A new method to infer the magnetic field of the interstellar medium achieves unprecedented accuracy
A large-scale magnetic field (ranging from a fraction of a μG to hundreds of mG) permeates the interstellar medium (ISM) of our Galaxy and is involved in a variety of astrophysical properties (e.g. star formation, cosmic ray propagation). Characterizing the magnetic field properties is necessary in order to understand these processes.
Dust polarization has been proven one of the most powerful observables for studying the field properties in the ISM, although it probes only the magnetic field orientation and not its strength. For this reason, various methods which infer the magnetic field strength have been developed. The most widely applied method has been developed by Davis (1951) and Chandrasekhar & Fermi (1953) (DCF). This method relies on the assumption that the observed spread in the distribution of polarization angles is due to the propagation of the so-called Alfvén magnetohydrodynamic waves. Observations, however, indicate that non-Alfvénic (compressible) modes may be important in the ISM dynamics.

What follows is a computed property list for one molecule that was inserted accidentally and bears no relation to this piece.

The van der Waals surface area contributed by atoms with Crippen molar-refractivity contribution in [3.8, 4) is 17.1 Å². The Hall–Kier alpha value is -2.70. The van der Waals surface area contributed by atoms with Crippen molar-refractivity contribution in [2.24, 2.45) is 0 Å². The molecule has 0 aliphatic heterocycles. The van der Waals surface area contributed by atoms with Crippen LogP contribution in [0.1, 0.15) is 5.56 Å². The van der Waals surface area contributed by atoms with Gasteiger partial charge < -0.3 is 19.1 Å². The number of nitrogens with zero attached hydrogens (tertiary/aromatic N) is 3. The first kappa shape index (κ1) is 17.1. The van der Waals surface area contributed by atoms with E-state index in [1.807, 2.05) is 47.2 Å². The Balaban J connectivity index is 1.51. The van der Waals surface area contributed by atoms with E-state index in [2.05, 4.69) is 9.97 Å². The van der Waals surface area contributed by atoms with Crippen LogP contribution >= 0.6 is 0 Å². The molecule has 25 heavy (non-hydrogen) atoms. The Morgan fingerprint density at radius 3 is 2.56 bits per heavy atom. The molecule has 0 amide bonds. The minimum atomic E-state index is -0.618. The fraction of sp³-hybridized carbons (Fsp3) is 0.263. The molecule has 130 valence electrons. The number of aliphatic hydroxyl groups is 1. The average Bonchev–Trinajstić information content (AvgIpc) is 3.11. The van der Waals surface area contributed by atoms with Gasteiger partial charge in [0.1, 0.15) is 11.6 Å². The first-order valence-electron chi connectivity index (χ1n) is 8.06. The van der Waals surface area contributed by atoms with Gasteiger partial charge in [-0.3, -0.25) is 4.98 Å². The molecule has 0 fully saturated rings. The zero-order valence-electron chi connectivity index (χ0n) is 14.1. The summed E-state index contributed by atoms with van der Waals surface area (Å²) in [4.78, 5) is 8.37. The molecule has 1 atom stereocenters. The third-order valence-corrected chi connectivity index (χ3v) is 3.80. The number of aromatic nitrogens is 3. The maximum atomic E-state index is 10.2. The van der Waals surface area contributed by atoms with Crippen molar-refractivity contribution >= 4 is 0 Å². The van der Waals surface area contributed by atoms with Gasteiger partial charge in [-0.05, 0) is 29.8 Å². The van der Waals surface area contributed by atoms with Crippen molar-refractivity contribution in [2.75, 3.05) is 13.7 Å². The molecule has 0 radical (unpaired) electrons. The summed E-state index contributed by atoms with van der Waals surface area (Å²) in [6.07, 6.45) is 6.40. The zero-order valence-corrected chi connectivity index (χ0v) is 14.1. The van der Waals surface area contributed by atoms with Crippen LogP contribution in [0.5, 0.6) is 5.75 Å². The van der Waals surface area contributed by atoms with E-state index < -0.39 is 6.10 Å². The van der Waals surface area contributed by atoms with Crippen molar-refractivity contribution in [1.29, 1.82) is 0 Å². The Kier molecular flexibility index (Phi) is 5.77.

Rafael Skalidis, a PhD student at the Institute of Astrophysics and his supervisor Prof. Kostantinos Tassis propose a new method for estimating the magnetic field strength which includes the compressible modes. We have tested our method in MHD numerical simulations and we compared it with the classical DCF method. In the figure to the left it is shown that our method outperforms the previous methods, which are based solely on Alfvénic modes, and achieves a mean relative deviation of 17% without the need for a correction.